So when a co-author took a month to get back to me on our manuscript, after weekly email reminders, I didn’t consider that to be a problem at all. A month is nothing compared to 7 years.

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It’s not about ethics

My daughter has always been uncomfortable with the fact that my job includes experimenting on animals. Her main objection is that she is not sure that humans are worth saving. Recently she changed her mind, not about whether humans are worth saving, or perhaps that is the fundamental change: she clearly believes that SHE is worth saving. For a teenage girl, that is a huge step.

When she was 3, I’d bring her to the lab on Saturdays when I went in to count the mouse pups. I’d sit her up on the counter and she’d hold out her two hands. “This is your girl hand,” I’d tell her, “and this is your boy hand.” I’d put the girl pups in one chubby hand and the boy pups in the other, and she would “help” me count them. Later she’d help me check for the “pregnant virgin” mice. The way we accomplished the miracle of pregnant virgins is simple. Every morning we’d pair virgin female mice with proven breeder males, and a couple hours later we’d come back and check for the presence of a vaginal plug which, in rodents, indicates that copulation occurred. (SO glad it doesn’t work that way in humans. SO glad.) We do this so we know exactly what day conception occurred, and we can dose during the right window of development. Sometimes a mouse would turn up pregnant although we hadn’t observed a plug. Since the mice were called “virgins” until they were plugged, these mice we called “pregnant virgins” to indicate that we didn’t know the date of conception. Since the virgins were housed 3-5 per cage (“harems”, if you like), we needed to separate out the “pregnant virgins” periodically to avoid having a litter of pups in the harem cage.

Nell’s job one day was to look through all the cages she could see–that is, the bottom 2 rows– and bring me any pregnant virgins. “How will I know if they are pregnant?” she asked.
“They are extra fat,” I told her. Mice, especially CD-1 mice, get super fat when pregnant. They look ridiculous.
“This one might be,” she said doubtfully.
“Leave it,” I answered without looking. “She’s not pregnant.”
Nell looked in the next cage and started laughing.
“That one’s pregnant,” I said. Again I didn’t need to look. Did I mention they look ridiculous when pregnant?
Nell watched me move the pregnant virgin into her own cage.
“Where’s her husband?” she asked.
“She doesn’t have a husband.”
“Where’s her boyfriend?”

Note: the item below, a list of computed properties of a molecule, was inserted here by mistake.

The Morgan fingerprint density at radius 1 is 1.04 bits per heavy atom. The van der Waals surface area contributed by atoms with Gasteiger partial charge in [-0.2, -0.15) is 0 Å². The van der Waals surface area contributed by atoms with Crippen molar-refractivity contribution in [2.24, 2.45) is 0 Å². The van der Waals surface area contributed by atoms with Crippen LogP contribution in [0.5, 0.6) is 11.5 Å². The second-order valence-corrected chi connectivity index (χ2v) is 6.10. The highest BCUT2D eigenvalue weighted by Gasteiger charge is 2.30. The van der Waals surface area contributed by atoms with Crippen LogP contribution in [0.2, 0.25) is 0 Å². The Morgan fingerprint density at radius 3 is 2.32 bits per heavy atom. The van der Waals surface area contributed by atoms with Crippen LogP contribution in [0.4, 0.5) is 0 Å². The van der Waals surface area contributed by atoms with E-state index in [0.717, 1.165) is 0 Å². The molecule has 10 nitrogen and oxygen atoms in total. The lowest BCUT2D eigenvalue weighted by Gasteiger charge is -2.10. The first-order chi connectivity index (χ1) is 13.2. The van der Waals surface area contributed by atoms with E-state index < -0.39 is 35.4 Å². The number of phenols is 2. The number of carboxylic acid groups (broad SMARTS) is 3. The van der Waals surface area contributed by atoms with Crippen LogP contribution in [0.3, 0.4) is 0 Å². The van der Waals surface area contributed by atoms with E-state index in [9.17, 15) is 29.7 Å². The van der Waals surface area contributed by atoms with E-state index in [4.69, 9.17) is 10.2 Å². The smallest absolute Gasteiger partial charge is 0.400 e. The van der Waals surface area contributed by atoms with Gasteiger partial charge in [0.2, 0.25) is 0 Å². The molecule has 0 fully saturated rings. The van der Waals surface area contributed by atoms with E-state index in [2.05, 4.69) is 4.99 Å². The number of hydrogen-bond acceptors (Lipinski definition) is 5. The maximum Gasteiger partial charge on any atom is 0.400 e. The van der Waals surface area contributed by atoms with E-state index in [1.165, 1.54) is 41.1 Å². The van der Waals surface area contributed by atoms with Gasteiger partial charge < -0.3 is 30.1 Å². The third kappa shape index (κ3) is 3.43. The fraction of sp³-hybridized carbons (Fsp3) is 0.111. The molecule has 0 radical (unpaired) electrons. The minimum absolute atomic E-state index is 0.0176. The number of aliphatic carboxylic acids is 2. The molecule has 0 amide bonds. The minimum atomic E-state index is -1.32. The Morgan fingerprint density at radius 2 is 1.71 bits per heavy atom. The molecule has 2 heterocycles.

“He’s off making other girls pregnant.”
“Does she miss him?”

We weighed the pups every 5 days. To keep track of which pups needed weighed on which day, we drew big symbols on the cage cards: square, circle, triangle, X, star. Nell helped me draw the symbols. She couldn’t draw a 5-pointed star, so she drew 6-pointed stars of David with 2 triangles. So we had Jewish mice as well as pregnant virgins. It was an ecumenical mouse colony.

That was Nell’s introduction to animal experiments. Later on she became aware that we killed the mice for our experiments. This bothered her. “We’re going to prevent disease,” I told her.
“In humans,” she replied. “What makes humans worth more than mice?”
What indeed?

A few months ago, she was on her bike and was hit by a truck. She’s fully recovered now. She suffered a fractured skull, bruised her brain, concussion, and a fractured pinkie finger. She doesn’t remember that 1/2 hour of her life, from the truck hitting her to being in the ambulance. Later, I was doing a literature search on a cartilage impact model, and came across several reports of impact models to study brain trauma. That made me shudder a bit. I’m glad someone is doing the research but I’d have a hard time hitting rats, pigs, or dogs on the head to cause brain damage. It came up in a conversation with her.

“I don’t think it is important for me to remember the wreck,” she said doubtfully.
“That’s not what this is about,” I answered. “During one of the follow-up visits, the trauma doctor told us to keep an eye on your math grades. She said sometimes a brain injury can’t be detected by the simple tests of a follow-up visit, but it could affect your ability to do advanced math. Those animal experiments are about helping the brain recover from that sort of thing.”

Nell looked horrified. I knew she had long ago realized that she could have died in that wreck (we LOVE that helmet), but I think this was the first time she realized that there were other options than death of how it could have been so much worse. She realized that she could have suffered permanent or longer lasting brain damage.

When it’s personal, it’s no longer an ethical question.

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Heart of an athlete

I attended the Annual Meeting of the National Postdoctoral Association two weeks ago (and then immediately got so swamped I can hardly breathe). The highlight of the meeting for me was meeting people who walked away from their research careers and never looked back. These are happy people who are redefining “success”.